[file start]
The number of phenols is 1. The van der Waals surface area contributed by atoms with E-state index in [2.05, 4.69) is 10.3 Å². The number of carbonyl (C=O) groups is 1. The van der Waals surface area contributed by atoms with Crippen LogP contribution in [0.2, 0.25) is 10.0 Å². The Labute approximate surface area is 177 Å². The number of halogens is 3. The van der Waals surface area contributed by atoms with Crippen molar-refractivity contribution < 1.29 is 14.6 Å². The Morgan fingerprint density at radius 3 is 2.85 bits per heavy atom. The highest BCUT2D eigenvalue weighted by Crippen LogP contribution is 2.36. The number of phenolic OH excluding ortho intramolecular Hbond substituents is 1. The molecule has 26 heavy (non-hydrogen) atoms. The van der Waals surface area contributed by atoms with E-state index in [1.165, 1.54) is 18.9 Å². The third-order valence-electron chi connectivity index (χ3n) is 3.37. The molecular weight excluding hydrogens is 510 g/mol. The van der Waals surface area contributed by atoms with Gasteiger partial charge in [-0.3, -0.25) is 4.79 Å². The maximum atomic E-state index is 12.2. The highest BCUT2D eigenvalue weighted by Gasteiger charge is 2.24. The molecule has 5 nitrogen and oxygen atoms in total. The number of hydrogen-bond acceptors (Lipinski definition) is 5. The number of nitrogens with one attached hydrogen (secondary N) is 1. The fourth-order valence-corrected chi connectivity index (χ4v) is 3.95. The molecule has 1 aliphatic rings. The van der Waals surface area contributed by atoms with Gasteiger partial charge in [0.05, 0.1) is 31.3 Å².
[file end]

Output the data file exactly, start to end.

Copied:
The number of phenols is 1. The van der Waals surface area contributed by atoms with E-state index in [2.05, 4.69) is 10.3 Å². The number of carbonyl (C=O) groups is 1. The van der Waals surface area contributed by atoms with Crippen LogP contribution in [0.2, 0.25) is 10.0 Å². The Labute approximate surface area is 177 Å². The number of halogens is 3. The van der Waals surface area contributed by atoms with Crippen molar-refractivity contribution < 1.29 is 14.6 Å². The Morgan fingerprint density at radius 3 is 2.85 bits per heavy atom. The highest BCUT2D eigenvalue weighted by Crippen LogP contribution is 2.36. The number of phenolic OH excluding ortho intramolecular Hbond substituents is 1. The molecule has 26 heavy (non-hydrogen) atoms. The van der Waals surface area contributed by atoms with E-state index in [1.165, 1.54) is 18.9 Å². The third-order valence-electron chi connectivity index (χ3n) is 3.37. The molecular weight excluding hydrogens is 510 g/mol. The van der Waals surface area contributed by atoms with Gasteiger partial charge in [-0.3, -0.25) is 4.79 Å². The maximum atomic E-state index is 12.2. The highest BCUT2D eigenvalue weighted by Gasteiger charge is 2.24. The molecule has 5 nitrogen and oxygen atoms in total. The number of hydrogen-bond acceptors (Lipinski definition) is 5. The number of nitrogens with one attached hydrogen (secondary N) is 1. The fourth-order valence-corrected chi connectivity index (χ4v) is 3.95. The molecule has 1 aliphatic rings. The van der Waals surface area contributed by atoms with Gasteiger partial charge in [0.05, 0.1) is 31.3 Å².